Sixth-grade chorus concert slated for Southmoreland Senior High
Some of the finest singing voices in Westmoreland County will be heard in harmony April 4 at Southmoreland Senior High School.
About 125 young singers will take to the stage for nine songs at the annual Sixth Grade County Chorus, presented by the Westmoreland County Music Educators Association.
“Each year, a different director takes turns volunteering to have their school host their event,” said Meghan Whytsell, elementary general music teacher and chorus director. “Music teachers who are members of the association are able to bring a certain percentage of their chorus.”
Whytsell said 27 county schools will be sending representatives to perform under the direction of Thomas Octave, an assistant professor of music at St. Vincent College and director of the Westmoreland Choral Society. He will be accompanied by Nancy Finke Sheehan, director of the Westmoreland Children's Chorus.
Students received the music to be performed that night in January, but the first time they will be together is the day of the festival. After a full day of practice, there is a concert 7 p.m. that is open for anyone to attend. The cost is $3 for adults and $2 for children of school age.
“They practice with (the guest conductor) all day, after they've practiced on their own for a couple months,” Whytsell said. “All these kids come together from different schools to perform the concert in the evening. (Octave) is really good with kids. He's done this in the past.”
All the students who will be involved in the chorus will arrive at the high school at about 8:30 a.m. with their directors.
The music is a little more challenging than what they would do in their choruses at school. They work with these other children all day to put all the parts together,” Whytsell said. “They have never sung together before. It's so cool. I don't know how it works, (but) it always comes together”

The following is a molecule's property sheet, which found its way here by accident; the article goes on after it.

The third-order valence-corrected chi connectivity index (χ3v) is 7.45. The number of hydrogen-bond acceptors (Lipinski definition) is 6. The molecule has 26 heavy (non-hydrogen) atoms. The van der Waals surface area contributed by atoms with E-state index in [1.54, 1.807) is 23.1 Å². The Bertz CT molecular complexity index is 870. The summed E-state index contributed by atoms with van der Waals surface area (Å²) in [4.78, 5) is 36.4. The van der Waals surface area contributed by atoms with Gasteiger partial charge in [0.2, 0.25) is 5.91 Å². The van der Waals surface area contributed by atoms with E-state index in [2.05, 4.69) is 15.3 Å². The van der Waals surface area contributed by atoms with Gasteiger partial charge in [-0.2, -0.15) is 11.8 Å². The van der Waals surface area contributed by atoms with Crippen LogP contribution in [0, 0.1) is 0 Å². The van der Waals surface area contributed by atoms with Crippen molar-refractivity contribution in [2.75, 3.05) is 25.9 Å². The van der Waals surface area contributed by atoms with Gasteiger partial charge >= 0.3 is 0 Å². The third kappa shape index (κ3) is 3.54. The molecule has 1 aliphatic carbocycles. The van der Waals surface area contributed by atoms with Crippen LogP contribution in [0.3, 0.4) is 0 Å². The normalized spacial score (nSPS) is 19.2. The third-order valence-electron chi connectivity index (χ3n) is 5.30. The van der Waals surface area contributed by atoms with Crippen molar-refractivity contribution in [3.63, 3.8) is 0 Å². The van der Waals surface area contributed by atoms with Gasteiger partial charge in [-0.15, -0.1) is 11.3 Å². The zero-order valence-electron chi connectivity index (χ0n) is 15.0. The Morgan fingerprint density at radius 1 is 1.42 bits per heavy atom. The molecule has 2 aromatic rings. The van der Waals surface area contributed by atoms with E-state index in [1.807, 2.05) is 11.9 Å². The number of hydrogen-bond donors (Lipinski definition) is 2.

What may be extremely “challenging” is the fact two songs will be done in foreign languages one in Spanish and one in Swahili.
“It's a real rhythmic piece,” Whytsell said of the song in Swahili. “There's going to be congas and maracas. It has all the percussion.”
There will be eight Southmoreland students participating in the concert: Carissa Lewis, Sarah DuBrul, Abby Whitlatch, Madison Garlowich, Marissa Hribal, Shelbie Baker, Abby Fullem and Annalisa Romero.
Baker admits she “can't wait” for the experience.
“It lets us expand our talents and benefits our school,” she said. “It's very interesting. I've been singing since I was little. I've been doing a lot of plays and solos in my church.”
Garlowich is looking forward to singing with new people.
“When you go with a lot more people, it sounds really, really good,” she said.
Whitlatch has had the dream of a singing career since her younger days.
“It's fantastic experience,” Whitlatch said about being chosen for the concert. “It will look good on our resume. It's just a great experience to benefit our school and show everybody what we can do with our voices.”
They were chosen by Whytsell, after a process not unlike the blind auditions held on “The Voice” television show.
“I have them sing something we know and something they don't know so I can see how well they can pick up a tune,” she said.
Whytsell has been at Southmoreland School District for seven years and has taken kids to the WCMEA concert each year. She thoroughly enjoys seeing the finished product.
“It's really fulfilling as a music educator to see these kids with such enthusiasm,” she said. “They're up there smiling. You have a couple kids like that in your chorus all the time, but to see (so many) of them all doing it, and being together and making new friends, and because it's music, it's really a neat thing.”
Paul Paterra is a staff editor for Trib Total Media. He can be reached at 724-887-6101 of firstname.lastname@example.org.
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